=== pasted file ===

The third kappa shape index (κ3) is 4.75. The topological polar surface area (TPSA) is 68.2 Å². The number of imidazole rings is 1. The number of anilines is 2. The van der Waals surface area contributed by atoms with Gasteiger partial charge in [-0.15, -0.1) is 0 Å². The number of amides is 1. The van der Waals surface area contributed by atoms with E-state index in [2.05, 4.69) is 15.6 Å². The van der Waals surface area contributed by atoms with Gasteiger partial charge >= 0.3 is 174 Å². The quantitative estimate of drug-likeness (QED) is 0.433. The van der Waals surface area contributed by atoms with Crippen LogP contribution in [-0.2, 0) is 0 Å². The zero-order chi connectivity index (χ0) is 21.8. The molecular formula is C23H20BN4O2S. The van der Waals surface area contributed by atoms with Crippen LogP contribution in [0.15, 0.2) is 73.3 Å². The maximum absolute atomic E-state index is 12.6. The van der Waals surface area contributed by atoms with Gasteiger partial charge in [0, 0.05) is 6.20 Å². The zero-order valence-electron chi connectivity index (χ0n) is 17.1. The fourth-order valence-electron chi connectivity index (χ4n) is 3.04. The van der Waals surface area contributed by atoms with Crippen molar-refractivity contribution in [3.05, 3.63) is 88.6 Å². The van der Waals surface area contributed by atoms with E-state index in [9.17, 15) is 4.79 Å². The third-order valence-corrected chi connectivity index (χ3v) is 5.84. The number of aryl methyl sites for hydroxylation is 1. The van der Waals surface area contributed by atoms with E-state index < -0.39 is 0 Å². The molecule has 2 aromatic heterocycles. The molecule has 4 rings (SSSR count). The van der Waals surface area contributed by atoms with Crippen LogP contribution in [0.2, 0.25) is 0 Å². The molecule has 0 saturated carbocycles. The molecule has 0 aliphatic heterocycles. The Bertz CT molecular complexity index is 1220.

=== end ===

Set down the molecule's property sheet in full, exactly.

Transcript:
The third kappa shape index (κ3) is 4.75. The topological polar surface area (TPSA) is 68.2 Å². The number of imidazole rings is 1. The number of anilines is 2. The van der Waals surface area contributed by atoms with Gasteiger partial charge in [-0.15, -0.1) is 0 Å². The number of amides is 1. The van der Waals surface area contributed by atoms with E-state index in [2.05, 4.69) is 15.6 Å². The van der Waals surface area contributed by atoms with Gasteiger partial charge >= 0.3 is 174 Å². The quantitative estimate of drug-likeness (QED) is 0.433. The van der Waals surface area contributed by atoms with Crippen LogP contribution in [-0.2, 0) is 0 Å². The zero-order chi connectivity index (χ0) is 21.8. The molecular formula is C23H20BN4O2S. The van der Waals surface area contributed by atoms with Crippen LogP contribution in [0.15, 0.2) is 73.3 Å². The maximum absolute atomic E-state index is 12.6. The van der Waals surface area contributed by atoms with Gasteiger partial charge in [0, 0.05) is 6.20 Å². The zero-order valence-electron chi connectivity index (χ0n) is 17.1. The fourth-order valence-electron chi connectivity index (χ4n) is 3.04. The van der Waals surface area contributed by atoms with Crippen molar-refractivity contribution in [3.05, 3.63) is 88.6 Å². The van der Waals surface area contributed by atoms with E-state index in [9.17, 15) is 4.79 Å². The third-order valence-corrected chi connectivity index (χ3v) is 5.84. The number of aryl methyl sites for hydroxylation is 1. The van der Waals surface area contributed by atoms with E-state index < -0.39 is 0 Å². The molecule has 2 aromatic heterocycles. The molecule has 4 rings (SSSR count). The van der Waals surface area contributed by atoms with Crippen LogP contribution in [0.2, 0.25) is 0 Å². The molecule has 0 saturated carbocycles. The molecule has 0 aliphatic heterocycles. The Bertz CT molecular complexity index is 1220.